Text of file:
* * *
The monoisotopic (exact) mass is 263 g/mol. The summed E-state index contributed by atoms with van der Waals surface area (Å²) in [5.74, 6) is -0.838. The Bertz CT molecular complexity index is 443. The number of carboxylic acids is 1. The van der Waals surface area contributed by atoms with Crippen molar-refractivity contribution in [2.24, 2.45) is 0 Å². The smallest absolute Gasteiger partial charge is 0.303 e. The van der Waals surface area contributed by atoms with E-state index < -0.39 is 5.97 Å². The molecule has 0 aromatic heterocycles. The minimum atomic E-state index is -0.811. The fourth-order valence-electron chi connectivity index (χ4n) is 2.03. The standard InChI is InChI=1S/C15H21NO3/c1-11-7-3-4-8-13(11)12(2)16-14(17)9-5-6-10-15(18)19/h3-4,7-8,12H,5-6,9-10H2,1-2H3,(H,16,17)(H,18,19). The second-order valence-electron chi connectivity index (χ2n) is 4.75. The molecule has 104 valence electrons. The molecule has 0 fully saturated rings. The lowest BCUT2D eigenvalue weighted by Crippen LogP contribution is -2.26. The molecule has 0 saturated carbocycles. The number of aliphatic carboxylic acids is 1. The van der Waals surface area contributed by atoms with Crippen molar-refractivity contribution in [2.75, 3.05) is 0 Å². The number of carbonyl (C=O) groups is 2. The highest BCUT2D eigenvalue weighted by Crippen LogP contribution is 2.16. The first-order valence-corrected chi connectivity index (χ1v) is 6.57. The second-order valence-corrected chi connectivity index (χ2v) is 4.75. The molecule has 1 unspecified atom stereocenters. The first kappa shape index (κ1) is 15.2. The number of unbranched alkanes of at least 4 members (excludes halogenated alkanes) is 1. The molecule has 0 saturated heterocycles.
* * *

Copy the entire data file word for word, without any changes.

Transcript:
The monoisotopic (exact) mass is 263 g/mol. The summed E-state index contributed by atoms with van der Waals surface area (Å²) in [5.74, 6) is -0.838. The Bertz CT molecular complexity index is 443. The number of carboxylic acids is 1. The van der Waals surface area contributed by atoms with Crippen molar-refractivity contribution in [2.24, 2.45) is 0 Å². The smallest absolute Gasteiger partial charge is 0.303 e. The van der Waals surface area contributed by atoms with E-state index < -0.39 is 5.97 Å². The molecule has 0 aromatic heterocycles. The minimum atomic E-state index is -0.811. The fourth-order valence-electron chi connectivity index (χ4n) is 2.03. The standard InChI is InChI=1S/C15H21NO3/c1-11-7-3-4-8-13(11)12(2)16-14(17)9-5-6-10-15(18)19/h3-4,7-8,12H,5-6,9-10H2,1-2H3,(H,16,17)(H,18,19). The second-order valence-electron chi connectivity index (χ2n) is 4.75. The molecule has 104 valence electrons. The molecule has 0 fully saturated rings. The lowest BCUT2D eigenvalue weighted by Crippen LogP contribution is -2.26. The molecule has 0 saturated carbocycles. The number of aliphatic carboxylic acids is 1. The van der Waals surface area contributed by atoms with Crippen molar-refractivity contribution in [2.75, 3.05) is 0 Å². The number of carbonyl (C=O) groups is 2. The highest BCUT2D eigenvalue weighted by Crippen LogP contribution is 2.16. The first-order valence-corrected chi connectivity index (χ1v) is 6.57. The second-order valence-corrected chi connectivity index (χ2v) is 4.75. The molecule has 1 unspecified atom stereocenters. The first kappa shape index (κ1) is 15.2. The number of unbranched alkanes of at least 4 members (excludes halogenated alkanes) is 1. The molecule has 0 saturated heterocycles.